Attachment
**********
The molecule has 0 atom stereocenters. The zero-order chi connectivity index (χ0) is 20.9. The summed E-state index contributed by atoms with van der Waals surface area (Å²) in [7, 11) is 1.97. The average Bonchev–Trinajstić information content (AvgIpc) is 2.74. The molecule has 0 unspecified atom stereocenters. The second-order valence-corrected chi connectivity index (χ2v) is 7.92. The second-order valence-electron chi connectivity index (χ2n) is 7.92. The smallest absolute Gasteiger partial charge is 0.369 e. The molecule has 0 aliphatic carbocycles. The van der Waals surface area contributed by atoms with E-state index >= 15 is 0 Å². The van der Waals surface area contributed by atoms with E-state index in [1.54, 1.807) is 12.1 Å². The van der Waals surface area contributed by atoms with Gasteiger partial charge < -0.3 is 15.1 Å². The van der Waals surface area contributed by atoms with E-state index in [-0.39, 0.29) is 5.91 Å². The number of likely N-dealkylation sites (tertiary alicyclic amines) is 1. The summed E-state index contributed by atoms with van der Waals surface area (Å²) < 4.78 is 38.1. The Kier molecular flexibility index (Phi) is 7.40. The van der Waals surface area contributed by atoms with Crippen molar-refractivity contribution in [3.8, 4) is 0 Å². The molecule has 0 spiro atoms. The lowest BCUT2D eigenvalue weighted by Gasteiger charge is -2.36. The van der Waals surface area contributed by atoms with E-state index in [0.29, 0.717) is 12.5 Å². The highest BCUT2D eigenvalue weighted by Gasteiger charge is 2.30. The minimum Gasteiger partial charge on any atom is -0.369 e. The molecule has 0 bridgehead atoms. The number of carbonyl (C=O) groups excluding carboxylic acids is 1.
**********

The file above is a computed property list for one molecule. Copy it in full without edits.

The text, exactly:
The molecule has 0 atom stereocenters. The zero-order chi connectivity index (χ0) is 20.9. The summed E-state index contributed by atoms with van der Waals surface area (Å²) in [7, 11) is 1.97. The average Bonchev–Trinajstić information content (AvgIpc) is 2.74. The molecule has 0 unspecified atom stereocenters. The second-order valence-corrected chi connectivity index (χ2v) is 7.92. The second-order valence-electron chi connectivity index (χ2n) is 7.92. The smallest absolute Gasteiger partial charge is 0.369 e. The molecule has 0 aliphatic carbocycles. The van der Waals surface area contributed by atoms with E-state index >= 15 is 0 Å². The van der Waals surface area contributed by atoms with E-state index in [1.54, 1.807) is 12.1 Å². The van der Waals surface area contributed by atoms with Gasteiger partial charge < -0.3 is 15.1 Å². The van der Waals surface area contributed by atoms with E-state index in [-0.39, 0.29) is 5.91 Å². The number of likely N-dealkylation sites (tertiary alicyclic amines) is 1. The summed E-state index contributed by atoms with van der Waals surface area (Å²) < 4.78 is 38.1. The Kier molecular flexibility index (Phi) is 7.40. The van der Waals surface area contributed by atoms with Crippen molar-refractivity contribution in [3.8, 4) is 0 Å². The molecule has 0 spiro atoms. The lowest BCUT2D eigenvalue weighted by Gasteiger charge is -2.36. The van der Waals surface area contributed by atoms with E-state index in [0.29, 0.717) is 12.5 Å². The highest BCUT2D eigenvalue weighted by Gasteiger charge is 2.30. The minimum Gasteiger partial charge on any atom is -0.369 e. The molecule has 0 bridgehead atoms. The number of carbonyl (C=O) groups excluding carboxylic acids is 1.